So is the 24-hour free hold really gone?
If you call American and ask for a free 24-hour hold, you’ll be told it’s no longer offered. But if you book a flight at least 7 days in advance on the American website, you’ll still find it right where it always used to be — at the bottom right of the final booking page…
This is not a mistake by American. In fact, when American first announced they would be ending free 24-hour holds, they noted that the option would be phased out over time on their website. Apparently they’re taking their sweet time with that phase out because it’s been almost two months so far and the hold is still there. Even the official free 24-hour hold policy is still listed on the American website in all its glory.
But it’s becoming clear that American does not intend to completely do away with the 24-hour hold. Rather, it seems much more likely that they will simply at some point begin charging for this hold instead of making it available for free.
Why is that likely? Because for several months now American has already been making extended holds available on their website for a fee. Those choices and prices appear for many (though not all) American flights when you select the same hold button you use to make a free hold…
It seems obvious that when American is ready, all they’ll do is add a cost for the 24 hour option rather than delete it. The IT is already built, so why wouldn’t they try to monetize it rather than do away with it?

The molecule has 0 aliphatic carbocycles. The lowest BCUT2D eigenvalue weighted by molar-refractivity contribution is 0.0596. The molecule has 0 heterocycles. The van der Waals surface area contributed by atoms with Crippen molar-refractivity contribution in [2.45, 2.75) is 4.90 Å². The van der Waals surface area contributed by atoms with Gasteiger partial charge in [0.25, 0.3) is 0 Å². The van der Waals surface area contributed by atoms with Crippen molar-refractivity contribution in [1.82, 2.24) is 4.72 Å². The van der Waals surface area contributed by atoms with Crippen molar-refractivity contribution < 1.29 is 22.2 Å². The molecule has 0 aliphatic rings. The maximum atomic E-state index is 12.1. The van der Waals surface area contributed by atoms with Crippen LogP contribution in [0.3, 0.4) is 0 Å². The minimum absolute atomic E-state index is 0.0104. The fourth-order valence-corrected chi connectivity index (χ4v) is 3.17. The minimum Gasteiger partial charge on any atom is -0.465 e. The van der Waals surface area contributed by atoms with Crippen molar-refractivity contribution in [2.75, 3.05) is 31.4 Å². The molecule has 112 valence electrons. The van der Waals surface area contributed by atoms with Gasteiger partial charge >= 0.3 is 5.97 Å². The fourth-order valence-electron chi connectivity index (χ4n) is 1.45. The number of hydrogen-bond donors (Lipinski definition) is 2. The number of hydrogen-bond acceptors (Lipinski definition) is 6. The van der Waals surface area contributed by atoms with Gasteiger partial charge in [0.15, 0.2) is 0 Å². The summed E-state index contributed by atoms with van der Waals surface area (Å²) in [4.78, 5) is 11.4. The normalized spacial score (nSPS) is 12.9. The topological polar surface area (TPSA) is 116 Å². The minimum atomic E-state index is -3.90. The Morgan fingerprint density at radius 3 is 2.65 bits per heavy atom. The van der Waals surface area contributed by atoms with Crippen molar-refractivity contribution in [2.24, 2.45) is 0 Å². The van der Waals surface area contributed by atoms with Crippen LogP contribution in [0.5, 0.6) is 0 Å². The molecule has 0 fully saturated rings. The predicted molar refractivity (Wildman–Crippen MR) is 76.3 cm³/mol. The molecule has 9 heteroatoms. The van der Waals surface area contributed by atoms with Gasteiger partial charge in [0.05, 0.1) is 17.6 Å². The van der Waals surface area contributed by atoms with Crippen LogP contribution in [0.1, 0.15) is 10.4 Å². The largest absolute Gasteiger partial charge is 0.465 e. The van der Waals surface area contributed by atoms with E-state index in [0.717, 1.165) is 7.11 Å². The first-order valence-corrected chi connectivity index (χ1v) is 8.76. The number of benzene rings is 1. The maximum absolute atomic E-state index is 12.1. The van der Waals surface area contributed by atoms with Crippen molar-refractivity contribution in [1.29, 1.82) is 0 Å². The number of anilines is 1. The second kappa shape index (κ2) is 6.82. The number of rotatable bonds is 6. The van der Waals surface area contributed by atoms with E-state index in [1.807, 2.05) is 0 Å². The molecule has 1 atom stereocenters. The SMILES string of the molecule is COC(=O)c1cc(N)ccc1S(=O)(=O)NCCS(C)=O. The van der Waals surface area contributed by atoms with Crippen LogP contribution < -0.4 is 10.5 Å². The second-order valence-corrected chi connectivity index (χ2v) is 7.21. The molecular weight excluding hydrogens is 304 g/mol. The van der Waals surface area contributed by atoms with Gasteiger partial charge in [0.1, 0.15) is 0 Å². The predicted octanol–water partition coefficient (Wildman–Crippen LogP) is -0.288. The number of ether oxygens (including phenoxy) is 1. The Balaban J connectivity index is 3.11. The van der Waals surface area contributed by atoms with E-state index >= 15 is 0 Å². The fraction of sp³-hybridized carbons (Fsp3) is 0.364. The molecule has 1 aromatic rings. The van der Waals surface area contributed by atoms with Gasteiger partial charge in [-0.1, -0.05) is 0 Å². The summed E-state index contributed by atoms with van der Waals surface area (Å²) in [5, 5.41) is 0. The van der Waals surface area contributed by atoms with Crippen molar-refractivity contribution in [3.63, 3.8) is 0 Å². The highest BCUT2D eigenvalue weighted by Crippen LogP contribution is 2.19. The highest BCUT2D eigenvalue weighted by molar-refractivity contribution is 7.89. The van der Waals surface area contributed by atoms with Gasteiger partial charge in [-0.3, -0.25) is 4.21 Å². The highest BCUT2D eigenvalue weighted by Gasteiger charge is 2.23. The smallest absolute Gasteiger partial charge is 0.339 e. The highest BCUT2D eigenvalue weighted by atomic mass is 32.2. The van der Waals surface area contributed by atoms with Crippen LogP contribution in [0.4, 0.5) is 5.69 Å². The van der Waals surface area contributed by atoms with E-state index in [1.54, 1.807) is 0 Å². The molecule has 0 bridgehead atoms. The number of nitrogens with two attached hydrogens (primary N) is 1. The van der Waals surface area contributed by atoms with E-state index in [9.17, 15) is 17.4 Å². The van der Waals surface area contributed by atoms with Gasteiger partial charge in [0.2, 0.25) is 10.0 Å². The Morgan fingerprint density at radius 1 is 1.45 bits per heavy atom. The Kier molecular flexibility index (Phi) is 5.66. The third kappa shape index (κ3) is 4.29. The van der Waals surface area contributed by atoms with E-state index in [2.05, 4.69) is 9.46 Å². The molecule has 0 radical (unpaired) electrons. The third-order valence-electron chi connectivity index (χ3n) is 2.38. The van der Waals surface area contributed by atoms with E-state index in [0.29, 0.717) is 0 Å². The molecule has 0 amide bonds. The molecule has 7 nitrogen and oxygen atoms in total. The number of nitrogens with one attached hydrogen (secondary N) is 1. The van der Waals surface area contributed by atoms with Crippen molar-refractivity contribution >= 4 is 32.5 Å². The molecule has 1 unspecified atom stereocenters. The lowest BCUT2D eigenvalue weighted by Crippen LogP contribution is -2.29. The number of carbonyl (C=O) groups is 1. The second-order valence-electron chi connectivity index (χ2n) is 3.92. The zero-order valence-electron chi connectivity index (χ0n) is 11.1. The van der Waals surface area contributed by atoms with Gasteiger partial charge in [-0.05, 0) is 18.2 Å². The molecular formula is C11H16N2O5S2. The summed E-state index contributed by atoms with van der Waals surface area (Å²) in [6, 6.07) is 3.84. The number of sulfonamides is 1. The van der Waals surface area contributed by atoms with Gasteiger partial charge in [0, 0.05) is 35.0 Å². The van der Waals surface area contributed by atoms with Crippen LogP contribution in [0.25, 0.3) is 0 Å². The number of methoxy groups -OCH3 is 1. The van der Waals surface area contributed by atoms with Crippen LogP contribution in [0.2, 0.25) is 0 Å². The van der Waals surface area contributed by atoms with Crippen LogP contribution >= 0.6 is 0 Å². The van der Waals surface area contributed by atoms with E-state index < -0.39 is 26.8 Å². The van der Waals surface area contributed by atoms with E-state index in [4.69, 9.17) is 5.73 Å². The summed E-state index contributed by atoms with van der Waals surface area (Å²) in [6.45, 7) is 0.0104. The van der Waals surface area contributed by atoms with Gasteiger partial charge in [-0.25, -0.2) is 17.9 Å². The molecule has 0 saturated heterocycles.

But right now we have the best of both worlds.
The beauty of the current situation is that American has already implemented the standard 24 hour free cancellation policy required by the D.O.T. rule. As long as you’re booking a ticket more than 7 days in advance and it has an origin or destination in the United States, you’re eligible to cancel your American ticket within 24 hours of booking without penalty.
Therefore, for the moment you can get both a free 24-hour hold and a free 24-hour cancellation on American tickets booked through aa.com.
Being able to use these policies together gives us a lot of options. You can still stack free 24-hour holds while the airfare on a particular route is static or trending downwards. But even if it takes an upward swing and you have to book at your lower hold price, you’ve got yet another day to see if the airfare will drop again. If it does, you can cancel the ticket and put a new hold in place, starting the chase all over again.
Obviously this is not a situation that will last forever, and there will still be times when getting extra points or cashback for using an OTA through a portal will be a better choice than booking directly on American’s website.
But a cheaper airfare can often be worth much more than extra points or cashback, so if you’re planning domestic travel on American and buying your ticket more than 7 days in advance, consider using the free 24-hour hold while you still can and potentially save yourself some serious cash.